Condition-based maintenance features of IBM TRIRIGA

  • Improves the value and environmental performance of facility assets through the capture and classification of facility, building system and asset deficiencies…
  • Evaluates the required investment, energy and operating cost savings, and return on investment of each opportunity…
  • Automates the generation of work requests and capital projects to manage the remediation of deficiencies or implementation of environmental opportunities…

[Admin: This post is related to the 03.30.15 post about facility condition assessments (FCA). To see other related posts, use the ValuD tag.]

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How do you have a generic service plan for three organizations?


So I’m trying to figure out the best way to set this up. I have a service plan that has a facilities project template. In the facilities project template, I have three project tasks. In each of those project tasks, I have assigned a specific responsible organization by work group.

So my questions are: If I have three organizations that want to use this same service plan, but they want each of the project tasks to be specific to their responsible organization by work group, how can I just have one generic service plan to satisfy all three organizations? Is there any method to accomplish this requirement in TRIRIGA?

[Updated 06.23.17]

Alright, after some research, I found out the best way to have a generic request class, service plan, facilities project template, and project tasks is by setting up a service agreement for each service provider. And within each service agreement, by creating a service assignment matrix (SAM) for all the possible combinations of request class, customer organization, and location or geography.

Secondly, in the service plan, set the project and task assignment rule to “Auto-Assign to Service Provider”. This will ensure that the workflow fires to check for associated SAM matching records to set the responsible organization for the facilities project record, and the project tasks.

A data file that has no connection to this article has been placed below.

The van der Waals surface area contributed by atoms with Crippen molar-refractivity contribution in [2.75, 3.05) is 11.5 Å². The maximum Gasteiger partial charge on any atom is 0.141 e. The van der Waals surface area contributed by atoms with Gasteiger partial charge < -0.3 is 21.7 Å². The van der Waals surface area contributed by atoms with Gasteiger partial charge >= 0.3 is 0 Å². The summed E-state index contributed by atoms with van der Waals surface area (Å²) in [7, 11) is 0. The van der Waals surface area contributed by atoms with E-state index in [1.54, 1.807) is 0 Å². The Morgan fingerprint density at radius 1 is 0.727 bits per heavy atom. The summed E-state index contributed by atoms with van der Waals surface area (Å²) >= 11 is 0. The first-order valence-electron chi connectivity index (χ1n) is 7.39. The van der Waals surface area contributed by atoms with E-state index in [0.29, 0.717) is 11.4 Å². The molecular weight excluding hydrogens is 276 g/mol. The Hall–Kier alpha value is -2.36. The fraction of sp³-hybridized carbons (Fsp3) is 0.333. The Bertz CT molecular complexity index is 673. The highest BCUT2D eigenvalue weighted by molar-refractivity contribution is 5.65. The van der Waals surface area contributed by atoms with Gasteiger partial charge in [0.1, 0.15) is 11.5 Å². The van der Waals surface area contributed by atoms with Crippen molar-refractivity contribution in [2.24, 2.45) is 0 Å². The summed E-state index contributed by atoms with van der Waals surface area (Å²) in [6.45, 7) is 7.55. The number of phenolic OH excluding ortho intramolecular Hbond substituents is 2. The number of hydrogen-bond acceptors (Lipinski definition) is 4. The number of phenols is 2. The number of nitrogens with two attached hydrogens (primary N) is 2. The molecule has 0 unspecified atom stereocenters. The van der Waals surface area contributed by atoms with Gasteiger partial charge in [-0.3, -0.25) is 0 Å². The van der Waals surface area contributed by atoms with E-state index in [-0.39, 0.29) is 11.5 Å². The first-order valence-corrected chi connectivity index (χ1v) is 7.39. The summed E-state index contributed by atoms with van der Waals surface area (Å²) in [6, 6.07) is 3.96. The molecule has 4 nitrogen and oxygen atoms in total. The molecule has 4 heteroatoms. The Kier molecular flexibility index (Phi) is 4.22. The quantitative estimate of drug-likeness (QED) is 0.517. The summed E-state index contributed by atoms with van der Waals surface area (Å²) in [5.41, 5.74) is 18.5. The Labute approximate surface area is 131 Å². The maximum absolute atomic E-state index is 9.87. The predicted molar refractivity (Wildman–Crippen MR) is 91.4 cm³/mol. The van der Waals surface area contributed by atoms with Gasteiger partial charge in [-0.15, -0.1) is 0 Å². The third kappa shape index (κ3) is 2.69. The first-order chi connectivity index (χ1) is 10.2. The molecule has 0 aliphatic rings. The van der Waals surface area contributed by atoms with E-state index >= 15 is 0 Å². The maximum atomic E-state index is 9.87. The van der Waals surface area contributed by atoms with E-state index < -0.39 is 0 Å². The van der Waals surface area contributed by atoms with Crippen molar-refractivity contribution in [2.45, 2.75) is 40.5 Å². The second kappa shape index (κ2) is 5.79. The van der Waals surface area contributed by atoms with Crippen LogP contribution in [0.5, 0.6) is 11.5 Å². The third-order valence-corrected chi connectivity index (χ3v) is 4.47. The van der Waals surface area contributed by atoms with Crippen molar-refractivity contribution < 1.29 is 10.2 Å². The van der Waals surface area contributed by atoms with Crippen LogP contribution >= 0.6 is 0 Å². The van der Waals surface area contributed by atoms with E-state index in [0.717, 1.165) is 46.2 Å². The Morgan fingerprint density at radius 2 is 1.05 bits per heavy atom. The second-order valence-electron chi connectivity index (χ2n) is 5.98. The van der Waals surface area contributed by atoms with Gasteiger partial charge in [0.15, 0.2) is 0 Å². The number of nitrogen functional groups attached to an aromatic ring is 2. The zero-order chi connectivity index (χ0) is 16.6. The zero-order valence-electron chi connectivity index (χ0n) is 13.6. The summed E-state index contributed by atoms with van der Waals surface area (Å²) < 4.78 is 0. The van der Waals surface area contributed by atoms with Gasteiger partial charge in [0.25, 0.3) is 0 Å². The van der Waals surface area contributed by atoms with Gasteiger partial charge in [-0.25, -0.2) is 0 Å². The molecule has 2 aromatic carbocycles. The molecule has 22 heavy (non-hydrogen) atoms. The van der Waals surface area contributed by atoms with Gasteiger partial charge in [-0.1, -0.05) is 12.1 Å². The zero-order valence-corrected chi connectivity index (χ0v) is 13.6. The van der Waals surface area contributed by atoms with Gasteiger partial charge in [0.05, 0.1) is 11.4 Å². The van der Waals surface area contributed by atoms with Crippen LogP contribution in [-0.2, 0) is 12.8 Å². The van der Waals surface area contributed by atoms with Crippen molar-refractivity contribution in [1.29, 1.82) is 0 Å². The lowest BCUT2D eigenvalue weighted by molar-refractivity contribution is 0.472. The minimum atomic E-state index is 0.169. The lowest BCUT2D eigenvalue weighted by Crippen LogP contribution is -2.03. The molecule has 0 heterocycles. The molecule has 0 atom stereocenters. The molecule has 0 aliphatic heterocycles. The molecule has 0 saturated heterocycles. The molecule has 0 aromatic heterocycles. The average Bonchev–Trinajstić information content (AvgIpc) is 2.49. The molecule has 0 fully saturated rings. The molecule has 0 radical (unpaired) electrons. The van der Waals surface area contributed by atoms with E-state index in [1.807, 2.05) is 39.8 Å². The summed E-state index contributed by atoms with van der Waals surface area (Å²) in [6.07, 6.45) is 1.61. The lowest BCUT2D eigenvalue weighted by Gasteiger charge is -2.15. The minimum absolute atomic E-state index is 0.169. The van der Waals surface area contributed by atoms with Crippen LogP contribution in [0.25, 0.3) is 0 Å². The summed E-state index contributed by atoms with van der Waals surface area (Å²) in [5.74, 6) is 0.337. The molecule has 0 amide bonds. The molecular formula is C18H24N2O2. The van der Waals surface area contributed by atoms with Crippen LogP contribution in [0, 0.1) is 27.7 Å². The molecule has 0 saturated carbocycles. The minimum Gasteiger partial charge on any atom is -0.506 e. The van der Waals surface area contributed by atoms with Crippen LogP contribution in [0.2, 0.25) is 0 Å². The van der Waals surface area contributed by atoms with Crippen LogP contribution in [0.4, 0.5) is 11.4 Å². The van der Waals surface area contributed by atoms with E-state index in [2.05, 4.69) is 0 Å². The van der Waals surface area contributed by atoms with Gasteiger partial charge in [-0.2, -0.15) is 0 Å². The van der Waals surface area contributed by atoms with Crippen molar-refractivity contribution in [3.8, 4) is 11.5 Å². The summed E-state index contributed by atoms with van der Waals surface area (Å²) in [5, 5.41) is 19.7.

If possible, I would request for a service assignment matrix (SAM) order of precedence and process flow, because it is really confusing functionality. I had to basically deconstruct the workflow to understand which values were being retrieved by the request class, service plan, service agreement, and SAM. Does anyone else have thoughts on the SAM? And tips on how best to maintain it?

[Admin: This post is related to the 11.10.16 post about updating your existing service matrix records, the 09.02.16 post about clarifying how service matrix records are generated, and the 12.11.15 post about finding the process flow diagrams.]

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Serraview: Can traditional IWMS handle the modern workplace?


Integrated Workplace Management Systems (IWMS) were developed in the ’90s to address the technical limitations of sharing data between multiple real estate and facility management teams. The benefit of IWMS was having a single system for managing the entire real estate portfolio lifecycle. Since these systems were designed for traditional office space, progressive companies are starting to doubt the ability of IWMS to support the transition to the modern workplace…

It is no secret that IWMS are cumbersome to use, which results in companies hiring high-priced consultants for implementations. Paired with its lack of features and flexibility, IWMS frequently exceed their original prices due to customization…

To combat these issues, progressive companies are leveraging (IWMS 2.0) best-of-breed space management technology to augment their existing investment in traditional IWMS to support their modern workplaces. Space management technology is able to address the new requirements of modern workplaces such as neighborhoods, seating ratios, real-time utilization, and highlighting the differences between actual usage of space and allocation of space.

To learn more about IWMS in the modern workplace, download our white paper: “Can Traditional IWMS Meet the Requirements of the Modern Workplace?”

[Admin: To see other related posts, use the Serraview tag or IWMS 2.0 tag.]